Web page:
OEMs today are looking for partners that completely embrace their business philosophies and production goals. They also are looking to form long-term relationships with key vendors and customers that work to increase efficiency, trim costs and improve global competitiveness. The ISO 2015 revisions can help U.S. moldmakers and molders fit this bill, giving them the well-versed industrial management background OEMs desire. The revision includes standards for safety, quality, production, maintenance, problem-solving, organizational skills and leadership.
In addition to ISO 9001:2015 certification, U.S. manufacturers can lower product-quality risks with lifetime tooling guarantees, zero-defects manufacturing models, adherence to U.S. manufacturing laws and regulations, Occupational Safety and Health Administration certification, and resin-source certification. They also can reduce supply-chain risks by securing just-in-time deliveries, instead of international ones that can take 45 days, as well as same-day order revisions. Working with U.S. suppliers also means payment risks are lessened due to currency stability, sales being conducted in U.S. dollars, open payment terms, tool financing programs for qualified customers, protection of all intellectual property rights, complete adherence to non-disclosure agreements and patent protection. Communication also is improved, as there typically are no significant language or time zone barriers. Lastly, U.S. moldmakers and molders can speed up every phase of a manufacturing operation, as a local supplier can fix issues more quickly, creating a win-win relationship.
To fully understand the true cost of this domestic value-chain relationship, OEMs must consider the differences between the price of a product and the cost of manufacturing it, outsourcing and in-house production, and working with a supplier and a true development partner. ISO helps determine this true cost by calculating total cost of ownership (TCO), a financial estimate intended to help buyers and owners determine both the direct and indirect costs of a product or system.
True Cost and Minimized Risk
Some would say an OEM approach to TCO is trying to get low-ball prices from each supplier, but still demanding vertical integration and value-added operations to improve price, efficiency and product quality. To avoid jeopardizing quality, a better approach is to understand the offshore vs. domestic considerations, which include materials, molds, mold components, molding and the assembled finished products. They should also consider the “soft” benefits of doing business in the United Sates mentioned above, which include easier communication, faster response times, and few language or time-zone complications.
The ISO 9001:2015 revisions discussed to date in this column help to support the value of domestic partners by requiring companies to demonstrate measurable performance improvements, thereby minimizing risk. Here are eight best practices:
Risk management. Ensure all corrective actions (internally, and by customers and suppliers) are on track to meet their due dates. Keeping up with overdue corrective actions is a common challenge. Having in place a system that provides notification and escalation of due dates can really help.
Supplier approval teams. Establish a buyer and ISO team that provides a certificate of analysis with every shipment received, manages protection of all intellectual property rights, stays on top of certifications for resins/metals/other primary materials. Sources for these certifications include the U.S. Food and Drug Administration, International Organization for Standardization, Restriction of Hazardous Substances, Underwriters Laboratories, the American Society for Testing Materials, International Traffic in Arms Regulations, just-in-time manufacturing and OSHA.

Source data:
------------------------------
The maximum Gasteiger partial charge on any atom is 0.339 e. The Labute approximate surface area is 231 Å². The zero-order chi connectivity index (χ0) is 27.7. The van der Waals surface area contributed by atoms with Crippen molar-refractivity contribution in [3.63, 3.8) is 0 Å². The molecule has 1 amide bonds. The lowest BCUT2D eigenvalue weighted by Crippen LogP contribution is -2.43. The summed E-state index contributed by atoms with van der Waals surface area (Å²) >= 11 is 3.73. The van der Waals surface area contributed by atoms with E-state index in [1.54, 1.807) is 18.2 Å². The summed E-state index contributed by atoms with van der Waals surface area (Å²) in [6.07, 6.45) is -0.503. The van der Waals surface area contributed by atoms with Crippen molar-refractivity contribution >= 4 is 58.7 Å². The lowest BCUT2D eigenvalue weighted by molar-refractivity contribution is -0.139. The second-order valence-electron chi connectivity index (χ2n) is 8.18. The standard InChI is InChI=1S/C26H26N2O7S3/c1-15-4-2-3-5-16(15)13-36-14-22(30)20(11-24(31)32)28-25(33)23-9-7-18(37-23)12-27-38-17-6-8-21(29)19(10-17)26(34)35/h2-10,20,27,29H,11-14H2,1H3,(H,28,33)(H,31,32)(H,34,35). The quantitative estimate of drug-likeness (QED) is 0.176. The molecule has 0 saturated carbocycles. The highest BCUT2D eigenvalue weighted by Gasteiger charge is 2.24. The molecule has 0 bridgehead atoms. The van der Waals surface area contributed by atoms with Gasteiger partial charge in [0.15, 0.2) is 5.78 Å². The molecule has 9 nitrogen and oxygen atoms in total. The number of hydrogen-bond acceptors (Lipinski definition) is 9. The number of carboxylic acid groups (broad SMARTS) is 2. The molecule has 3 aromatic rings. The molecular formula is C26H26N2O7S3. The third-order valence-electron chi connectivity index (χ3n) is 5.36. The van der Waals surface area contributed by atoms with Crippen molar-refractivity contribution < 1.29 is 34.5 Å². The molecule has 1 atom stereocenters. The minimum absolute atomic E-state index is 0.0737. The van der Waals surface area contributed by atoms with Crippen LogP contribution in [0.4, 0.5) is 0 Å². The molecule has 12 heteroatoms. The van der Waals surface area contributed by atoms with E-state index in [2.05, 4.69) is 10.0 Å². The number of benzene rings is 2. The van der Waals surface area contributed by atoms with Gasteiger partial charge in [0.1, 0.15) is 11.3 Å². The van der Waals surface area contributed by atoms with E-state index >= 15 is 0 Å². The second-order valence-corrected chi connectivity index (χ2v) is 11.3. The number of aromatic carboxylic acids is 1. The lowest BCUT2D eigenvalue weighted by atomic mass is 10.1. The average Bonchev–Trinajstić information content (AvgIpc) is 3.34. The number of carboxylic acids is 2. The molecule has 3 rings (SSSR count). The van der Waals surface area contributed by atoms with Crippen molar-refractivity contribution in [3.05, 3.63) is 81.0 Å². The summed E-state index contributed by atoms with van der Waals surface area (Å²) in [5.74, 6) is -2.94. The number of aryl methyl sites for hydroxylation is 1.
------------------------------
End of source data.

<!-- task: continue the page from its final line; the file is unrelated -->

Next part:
Business measures. Monitor the following measures: financial (return on investment), quality (scrap, rework, returns), customers (customer survey), productivity (yield-trends), workforce (team building, employee and management motivation), market (increased customer base, satisfaction and perception), vendors (supplier scorecard), environmental (water/electric/gas usage, hazardous waste disposal), recycling (paper, plastics, metals, cardboard) and safety (accidents, days/time off).
Improvement/value-stream mapping. Create a diagram that shows the material, equipment, employee and information flow needed to convert a customer order into the delivery of the product, and then create a future map that will identify potential improvements, including costs and waste reductions.
5S system. Implement sort, set in order, shine, standardize and sustain as your working tool for ISO 9001:2015. This improves workplace efficiency and safety throughout the organization.
Employee suggestions. Solicit process improvement recommendations using a form that includes the idea, improvement, problem, action taken, completion date, and employee and management signatures.
Internal auditing. Benchmark operations to identify and quantify opportunities; compare alternative equipment and infrastructure strategies to maximize plant efficiency; validate plant layouts and design alternatives through modeling; and use supply chain report cards and customer surveys.
Management review. Commit to continuous improvement, championed by the CEO/owner, who is also responsible for operating metrics and prioritizing projects to optimize plant performance.
The revised ISO 9001:2015 quality management system standard is a vast improvement from the earlier versions and serves as a concise model for a high-performance organization. However, it is just a model. It is meant to be built upon in order to create a quality management system that propels the organization to optimal performance, making the company a preferred value-chain partner.